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Timber towers: In pursuit of the perfect highrise

A highrise built out of timber, not steel? It’s a solid idea according to QUT structural engineering researcher Dr Craig Cowled, who’s embarked on a three-year project to work out the perfect way to build carbon-storing, timber-framed "plyscrapers".

First published 5 April 2019

He’s a big fan of the environmental credentials – and cost savings – of building tall buildings out of timber, rather than concrete and steel, and wants to boost this fledgling segment of the construction industry.

Dr Cowled has been awarded a $240,000 Advance Queensland Aboriginal and Torres Strait Islander Research Fellowship to research and develop a new building system and guidelines for timber buildings up to eight storeys.

He says they are cheaper and faster to construct – and use a sustainable resource that locks away carbon for the life of the building.

And with the Queensland Government aiming to reduce the state’s carbon emissions by 30 per cent by 2030, Dr Cowled believes more timber multi-storeys will be a big win for the environment.

“My research with this fellowship aims to develop a new building system and guidelines that eliminate some of the current technical obstacles to timber frame construction for taller buildings,” he said.

“By increasing the market share of timber, which stores carbon, Queensland can make significant reductions in the CO2 emissions of the construction industry.”

Australia’s National Construction Code was changed in 2016 to increase the allowed height of timber buildings from three storeys to eight storeys (25 metres).  Developers can build even higher if they can prove they meet fire safety standards and acoustic requirements.

But Dr Cowled said Australia’s current building standards for timber buildings had been designed with the old height limit of three storeys in mind.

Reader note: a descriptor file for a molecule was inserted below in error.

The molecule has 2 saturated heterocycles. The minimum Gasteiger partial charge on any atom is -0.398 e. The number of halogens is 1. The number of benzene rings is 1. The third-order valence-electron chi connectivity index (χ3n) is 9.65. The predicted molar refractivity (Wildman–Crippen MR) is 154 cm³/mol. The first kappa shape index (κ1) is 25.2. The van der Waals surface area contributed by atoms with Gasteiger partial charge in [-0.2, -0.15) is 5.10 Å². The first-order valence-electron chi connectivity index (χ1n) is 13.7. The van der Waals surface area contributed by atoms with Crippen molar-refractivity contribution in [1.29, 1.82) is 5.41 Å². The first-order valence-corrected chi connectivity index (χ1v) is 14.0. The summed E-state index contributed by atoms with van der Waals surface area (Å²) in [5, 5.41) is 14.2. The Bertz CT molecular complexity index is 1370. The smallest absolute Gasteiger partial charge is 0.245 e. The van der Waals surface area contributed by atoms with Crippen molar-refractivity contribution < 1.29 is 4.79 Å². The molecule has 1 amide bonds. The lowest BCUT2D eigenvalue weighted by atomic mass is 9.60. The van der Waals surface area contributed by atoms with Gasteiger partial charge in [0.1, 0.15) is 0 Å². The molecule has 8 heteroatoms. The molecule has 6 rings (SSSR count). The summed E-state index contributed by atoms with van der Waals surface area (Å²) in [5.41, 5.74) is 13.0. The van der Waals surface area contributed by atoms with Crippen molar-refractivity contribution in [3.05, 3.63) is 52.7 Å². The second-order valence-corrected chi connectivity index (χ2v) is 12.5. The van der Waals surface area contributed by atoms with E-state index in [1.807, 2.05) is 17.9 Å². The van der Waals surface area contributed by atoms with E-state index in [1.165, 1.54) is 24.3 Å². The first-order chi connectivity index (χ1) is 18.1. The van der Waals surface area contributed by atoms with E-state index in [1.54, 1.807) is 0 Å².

“I’m aiming to produce two tangible outcomes – a new light-weight, panelised timber-framed building system to withstand the higher loads of taller buildings, and a technical design guide for the building industry to make it easier to adopt this method of construction,” he said.

His research will focus on buildings up to eight storeys, with the findings also expected to benefit higher buildings.

The world’s tallest timber building, completed last year, is the 18-storey Mjøstårnet in Norway which towers 85.4 metres high above a picturesque lake.
 


Dr Cowled said timber was fast gaining popularity with developers because it was quicker and cheaper to build with than concrete, and had great environmental credentials.

“Timber is a sustainable resource and, just as a tree stores carbon, a timber building will store carbon and lock it away during the building’s lifetime,” he said.

“Every tonne of plantation timber has a tonne of carbon sequested in it.  But concrete has the reverse effect on the environment as carbon dioxide is burned off into the atmosphere during cement production.”

Dr Cowled said advances in manufacturing techniques, such as cross laminated timber, and improvements in fire engineering had opened the door for taller, ‘greener’ buildings.

“But as the height increases, the amount of the building exposed to wind increases and that wind load needs to be transferred right down to the foundations,” he said.

“I’m aiming to increase the strength of timber panel framing systems, including the ‘shear walls’ which need to have enough stiffness to transfer the load down to the foundations.  This is one of the elements that stop taller buildings from swaying in cyclones or earthquakes.”

Dr Cowled’s research will include “some good old fashioned engineering tests – building walls and seeing how much it takes to knock them down”.

The testing will take place at QUT’s Banyo Pilot Plant over winter, with the Engineered Wood Products Association Australasia also on board as an industry partner to supply materials and guidance.

Dr Cowled has a background in Queensland’s timber industry, having worked for seven years as a timber frame and truss detailer.

“During that time I developed an intimate knowledge of timber as a material, the design and detailing of timber structures, the manufacturing capabilities of the industry at that time, and the timber industry more broadly,” he said.

“I’ve always loved working with timber and I’m really excited to get back into timber with this fellowship project.”

Dr Cowled, who is a QUT engineering graduate, also worked as a site engineer and structural engineer on highrise projects, before returning to the university to lecture and conduct research with the Science and Engineering Faculty.

RELATED ARTICLE: Model bridge researcher earns PhD

QUT Media contacts:
- Mechelle McMahon | media@qut.edu.au
- Rose Trapnell | media@qut.edu.au | 0407 585 901 (including after hours)

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